The Golden Arches tweeted at people including Trisha Lyn Fawver, a diner who happens to work in marketing who tweeted about the eggs used in McMuffins more than seven years ago.

"It took me awhile to realize that the initial tweet they were responding to was from all the way back in 2008," said Ms. Fawver, who has sent thousands of tweets since then. She said the extended breakfast hours might get her to visit the restaurant more often than she usually does now, which is about once a week. "It will definitely give me more variety of what I can order, so who knows, it just might draw me in to going twice a week."

For McDonald's, enticing patrons like Ms. Fawver is critical as sales continue to suffer and other chains have stepped up their breakfast offerings.

"They said they're doing this in part in response to consumer demand, and what a way to kind of demonstrate that," said Kevin Lane Keller, professor of marketing at the Tuck School of Business at Dartmouth. "It totally fits the rationale of what they're doing."

Some customers who see the messages may be frustrated that they have to wait for a few weeks, as restaurants get equipment and training in place for the launch. Mr. Keller compared the early announcement to the way tech products such as Apple's latest gadgets are announced well before they hit stores.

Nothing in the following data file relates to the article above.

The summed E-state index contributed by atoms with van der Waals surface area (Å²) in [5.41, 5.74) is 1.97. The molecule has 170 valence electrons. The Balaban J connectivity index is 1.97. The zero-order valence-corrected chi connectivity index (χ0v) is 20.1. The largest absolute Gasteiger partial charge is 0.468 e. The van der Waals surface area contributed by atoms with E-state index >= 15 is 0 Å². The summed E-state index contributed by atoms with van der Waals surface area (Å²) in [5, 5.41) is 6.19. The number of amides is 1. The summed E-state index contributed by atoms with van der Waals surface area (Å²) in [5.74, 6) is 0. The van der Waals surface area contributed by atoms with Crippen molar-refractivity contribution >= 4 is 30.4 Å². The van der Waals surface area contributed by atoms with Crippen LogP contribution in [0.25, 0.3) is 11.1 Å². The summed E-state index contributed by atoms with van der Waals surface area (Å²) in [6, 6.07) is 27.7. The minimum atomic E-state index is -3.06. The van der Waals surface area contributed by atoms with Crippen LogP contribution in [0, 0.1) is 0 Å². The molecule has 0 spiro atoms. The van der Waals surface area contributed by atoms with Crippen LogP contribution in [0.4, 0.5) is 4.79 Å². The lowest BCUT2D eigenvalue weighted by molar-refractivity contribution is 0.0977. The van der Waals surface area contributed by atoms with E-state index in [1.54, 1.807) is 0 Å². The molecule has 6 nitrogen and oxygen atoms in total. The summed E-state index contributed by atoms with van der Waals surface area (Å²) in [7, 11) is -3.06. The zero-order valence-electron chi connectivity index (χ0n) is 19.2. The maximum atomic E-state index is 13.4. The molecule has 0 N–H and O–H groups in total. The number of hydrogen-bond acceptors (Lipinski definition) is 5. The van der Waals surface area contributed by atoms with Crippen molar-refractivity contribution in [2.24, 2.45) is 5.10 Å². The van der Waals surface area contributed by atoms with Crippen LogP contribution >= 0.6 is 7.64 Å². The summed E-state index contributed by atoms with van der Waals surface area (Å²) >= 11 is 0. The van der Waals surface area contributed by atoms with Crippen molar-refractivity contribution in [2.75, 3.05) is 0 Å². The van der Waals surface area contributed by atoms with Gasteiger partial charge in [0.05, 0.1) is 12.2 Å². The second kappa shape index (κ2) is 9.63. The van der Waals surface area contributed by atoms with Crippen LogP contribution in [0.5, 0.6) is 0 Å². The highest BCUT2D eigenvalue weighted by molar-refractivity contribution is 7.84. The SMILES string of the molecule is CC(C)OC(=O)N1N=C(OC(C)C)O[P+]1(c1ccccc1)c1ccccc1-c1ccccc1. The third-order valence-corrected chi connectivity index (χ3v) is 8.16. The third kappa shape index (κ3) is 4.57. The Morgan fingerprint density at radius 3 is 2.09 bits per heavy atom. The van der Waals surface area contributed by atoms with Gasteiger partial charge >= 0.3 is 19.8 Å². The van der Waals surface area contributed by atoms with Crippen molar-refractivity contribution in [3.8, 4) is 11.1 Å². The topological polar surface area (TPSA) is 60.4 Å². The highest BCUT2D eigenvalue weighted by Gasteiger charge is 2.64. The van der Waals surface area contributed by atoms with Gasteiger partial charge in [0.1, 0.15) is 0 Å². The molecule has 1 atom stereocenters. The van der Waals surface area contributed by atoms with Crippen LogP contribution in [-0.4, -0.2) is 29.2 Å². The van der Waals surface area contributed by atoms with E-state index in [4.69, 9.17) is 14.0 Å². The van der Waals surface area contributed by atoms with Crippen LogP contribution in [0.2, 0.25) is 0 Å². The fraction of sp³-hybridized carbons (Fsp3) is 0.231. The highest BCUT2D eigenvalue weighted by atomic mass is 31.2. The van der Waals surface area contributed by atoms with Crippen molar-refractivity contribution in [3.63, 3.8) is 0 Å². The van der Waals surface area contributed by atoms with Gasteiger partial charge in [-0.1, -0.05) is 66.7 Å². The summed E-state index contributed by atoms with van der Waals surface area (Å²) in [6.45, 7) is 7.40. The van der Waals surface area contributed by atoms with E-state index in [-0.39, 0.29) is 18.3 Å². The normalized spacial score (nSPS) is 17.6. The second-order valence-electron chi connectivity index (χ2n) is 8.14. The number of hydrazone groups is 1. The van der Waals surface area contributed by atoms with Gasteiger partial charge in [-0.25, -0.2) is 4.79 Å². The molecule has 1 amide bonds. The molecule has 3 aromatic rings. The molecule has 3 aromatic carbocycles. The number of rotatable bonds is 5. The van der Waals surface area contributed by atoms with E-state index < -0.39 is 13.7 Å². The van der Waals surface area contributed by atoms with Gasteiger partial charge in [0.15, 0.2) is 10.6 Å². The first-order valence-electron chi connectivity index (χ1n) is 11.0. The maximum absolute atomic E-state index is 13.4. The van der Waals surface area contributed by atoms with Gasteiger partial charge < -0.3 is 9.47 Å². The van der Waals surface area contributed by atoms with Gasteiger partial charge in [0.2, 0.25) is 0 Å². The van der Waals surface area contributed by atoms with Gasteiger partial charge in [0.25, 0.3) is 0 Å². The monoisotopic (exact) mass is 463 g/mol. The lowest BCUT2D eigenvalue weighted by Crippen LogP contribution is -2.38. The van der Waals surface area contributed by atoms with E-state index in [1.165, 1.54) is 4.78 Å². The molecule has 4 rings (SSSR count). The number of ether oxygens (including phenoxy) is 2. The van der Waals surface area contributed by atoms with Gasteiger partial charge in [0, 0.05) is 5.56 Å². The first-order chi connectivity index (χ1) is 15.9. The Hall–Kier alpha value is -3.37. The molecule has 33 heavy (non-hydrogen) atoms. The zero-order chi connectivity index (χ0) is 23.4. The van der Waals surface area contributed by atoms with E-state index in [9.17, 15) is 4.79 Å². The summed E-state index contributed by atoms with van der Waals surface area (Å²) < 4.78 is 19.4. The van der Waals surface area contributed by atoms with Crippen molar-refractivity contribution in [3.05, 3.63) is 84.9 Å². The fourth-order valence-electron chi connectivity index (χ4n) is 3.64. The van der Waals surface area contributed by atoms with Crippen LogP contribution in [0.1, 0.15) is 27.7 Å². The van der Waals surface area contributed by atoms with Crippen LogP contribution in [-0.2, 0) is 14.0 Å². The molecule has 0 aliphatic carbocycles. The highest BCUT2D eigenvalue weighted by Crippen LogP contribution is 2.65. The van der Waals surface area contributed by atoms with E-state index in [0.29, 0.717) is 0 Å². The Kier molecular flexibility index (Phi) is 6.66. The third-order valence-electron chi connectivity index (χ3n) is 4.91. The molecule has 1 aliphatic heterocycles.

"They have a month to basically get people psyched for this, to know about it and create some attention about it," said Mr. Keller.

Under CEO Steve Easterbrook, who took the helm in March, McDonald's is trying to be more nimble and aggressive.

"He's encouraged us to take some risks and go for progress over progression, and I think this launch is very symbolic of that." said Ms. Wahl.

Next up, McDonald's will roll out a multichannel approach, a move that taps all of its agency partners. Leo Burnett is providing the launch spot for All Day Breakfast, inspired by test-market work with Moroch. DDB has helped with the strategy and support work for the general market approach. And Burrell, ALMA and IW Group are working on multicultural efforts for TV, radio and digital, McDonald's said.

For now, some of the responses on Twitter have not fit the family-friendly, wholesome image McDonald's typically portrays. The company is okay with that.

"Today the idea is be real," Ms. Wahl said. "We're engaging with everyone … it's authentic conversation."

And people have noticed, something McDonald's even pointed out with Tweeter Data findings retweeted from Mr. Easterbrook's account.

According to marketing technology company Amobee Brand Intelligence, interest around breakfast spiked on Sept. 2, the day after McDonald's announcement, with digital content engagement 29% higher on Wednesday than the daily average over the prior three months. The effort is helping McDonald's becoming more associated with breakfast, but at the same time it's also bringing up the breakfast ideas at other chains.

Sonic, for one, has told its Twitter followers multiple times that it already serves breakfast items all day.

Sentiment for #AllDayBreakfast has been much more positive than negative, Amobee said. Still, there have been some negative connections. In some cases, it's because Canadians weren't happy that the switch doesn't apply to their restaurants.